Full-year profits at Penneys on course to top forecast

Continuing Covid impact on city centre stores will mean a hit to full-year earnings

Customers’ average basket size at Penneys is still higher than last year even after the initial post-Covid rush. Photograph: Dara Mac Dónaill

Customers’ average basket size at Penneys is still higher than last year even after the initial post-Covid rush. Photograph: Dara Mac Dónaill

 

Full-year profits at Penneys will be “at least at the top end” of the company’s forecast £300 million to £350 million range due to a recovery in trading after stores reopened following weeks of lockdowns.

Parent company Associated British Foods said Penneys, which trades outside Ireland as Primark, would now need to carry over only about £150 million worth of stock into next year, and expected a “significant reduction” in the exceptional charge of £284 million previously booked against surplus inventory.

It will benefit from a recent weakening of the dollar as this will make clothing sourced from southeast Asian suppliers cheaper in sterling and euro terms.

“The average basket size was initially significantly higher than last year, reflecting some pent-up demand, and while this outperformance has reduced in recent weeks it remains higher than a year ago,” the company said in a statement, though it added that transaction numbers had also increased.

However, sales growth continues to be held back by a slower recovery in trading at city centre destination stores which are more dependent on tourist traffic.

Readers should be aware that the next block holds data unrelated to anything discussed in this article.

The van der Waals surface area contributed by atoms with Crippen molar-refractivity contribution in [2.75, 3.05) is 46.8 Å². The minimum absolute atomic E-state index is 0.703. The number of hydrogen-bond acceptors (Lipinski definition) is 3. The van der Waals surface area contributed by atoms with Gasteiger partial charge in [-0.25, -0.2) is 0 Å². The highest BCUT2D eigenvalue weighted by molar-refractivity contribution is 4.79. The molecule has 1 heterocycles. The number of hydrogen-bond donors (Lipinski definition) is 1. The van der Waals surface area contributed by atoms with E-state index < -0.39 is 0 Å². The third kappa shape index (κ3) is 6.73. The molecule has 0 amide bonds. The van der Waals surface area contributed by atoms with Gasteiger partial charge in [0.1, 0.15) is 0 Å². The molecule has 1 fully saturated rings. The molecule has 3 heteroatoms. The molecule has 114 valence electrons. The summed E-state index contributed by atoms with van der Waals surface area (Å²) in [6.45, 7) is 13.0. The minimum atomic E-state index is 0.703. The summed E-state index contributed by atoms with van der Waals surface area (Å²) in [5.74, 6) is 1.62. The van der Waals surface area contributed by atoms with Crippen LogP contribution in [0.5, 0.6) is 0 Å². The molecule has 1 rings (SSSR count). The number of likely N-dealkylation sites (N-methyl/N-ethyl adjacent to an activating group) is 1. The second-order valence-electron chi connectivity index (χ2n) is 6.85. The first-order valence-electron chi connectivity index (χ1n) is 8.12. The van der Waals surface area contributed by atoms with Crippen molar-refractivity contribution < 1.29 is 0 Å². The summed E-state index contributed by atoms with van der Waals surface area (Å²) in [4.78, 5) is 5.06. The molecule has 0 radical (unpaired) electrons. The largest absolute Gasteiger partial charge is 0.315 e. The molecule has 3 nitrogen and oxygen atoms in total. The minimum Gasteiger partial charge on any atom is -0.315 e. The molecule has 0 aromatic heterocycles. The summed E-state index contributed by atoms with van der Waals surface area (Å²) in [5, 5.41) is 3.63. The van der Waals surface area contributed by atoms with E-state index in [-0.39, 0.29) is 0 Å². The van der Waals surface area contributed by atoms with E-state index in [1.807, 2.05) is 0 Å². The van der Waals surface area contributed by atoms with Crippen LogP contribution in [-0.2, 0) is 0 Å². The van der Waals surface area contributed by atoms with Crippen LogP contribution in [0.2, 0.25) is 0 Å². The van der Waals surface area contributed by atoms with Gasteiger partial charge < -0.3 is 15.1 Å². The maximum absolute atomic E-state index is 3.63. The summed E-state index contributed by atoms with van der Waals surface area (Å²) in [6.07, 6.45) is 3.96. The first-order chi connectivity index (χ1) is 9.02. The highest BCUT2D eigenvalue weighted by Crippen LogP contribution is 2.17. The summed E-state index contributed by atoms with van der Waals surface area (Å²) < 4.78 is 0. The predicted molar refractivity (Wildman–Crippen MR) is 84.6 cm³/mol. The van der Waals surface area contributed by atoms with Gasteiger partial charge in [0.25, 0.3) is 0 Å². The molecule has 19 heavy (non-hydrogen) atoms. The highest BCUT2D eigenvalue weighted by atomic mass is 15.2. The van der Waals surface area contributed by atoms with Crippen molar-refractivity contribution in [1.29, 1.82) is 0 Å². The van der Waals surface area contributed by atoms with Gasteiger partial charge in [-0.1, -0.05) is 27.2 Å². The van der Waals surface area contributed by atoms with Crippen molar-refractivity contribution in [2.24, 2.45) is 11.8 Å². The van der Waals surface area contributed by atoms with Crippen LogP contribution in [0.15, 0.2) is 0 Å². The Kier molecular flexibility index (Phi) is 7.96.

Such stores contributed 13 per cent of sales before Covid-19 struck, but currently only account for 8 per cent of revenue. In the UK that meant cumulative sales since reopening were down 12 per cent rather than the 5 per cent that would have been the case if destination stores were excluded.

Sales in Europe were down 17 per cent cumulatively and in the US they were 9 per cent lower.

In ABF’s other businesses, the grocery division benefited from demand for flour and yeast, although this was partly mitigated by weak sales of Ovaltine, a malt extract drink popular in Asian markets, and the termination of a bread supply contract with Co-op in the UK.

Crop yields

Sugar profits are expected to be well ahead as a result of improved EU pricing and better crop yields in China, while ingredients profits “are now expected to be ahead of last year”.

The company expects to finish its financial year with net cash of £1.3 billion, up from a previous estimate of £750 million. It repaid a £1.1 billion revolving credit facility last month.

However the impact of Primark store closures during lockdown measures means that group net profit will be down significantly on last year’s £876 million. The chain had been on course to make more than £1 billion in profit this year. – Copyright The Financial Times Limited 2020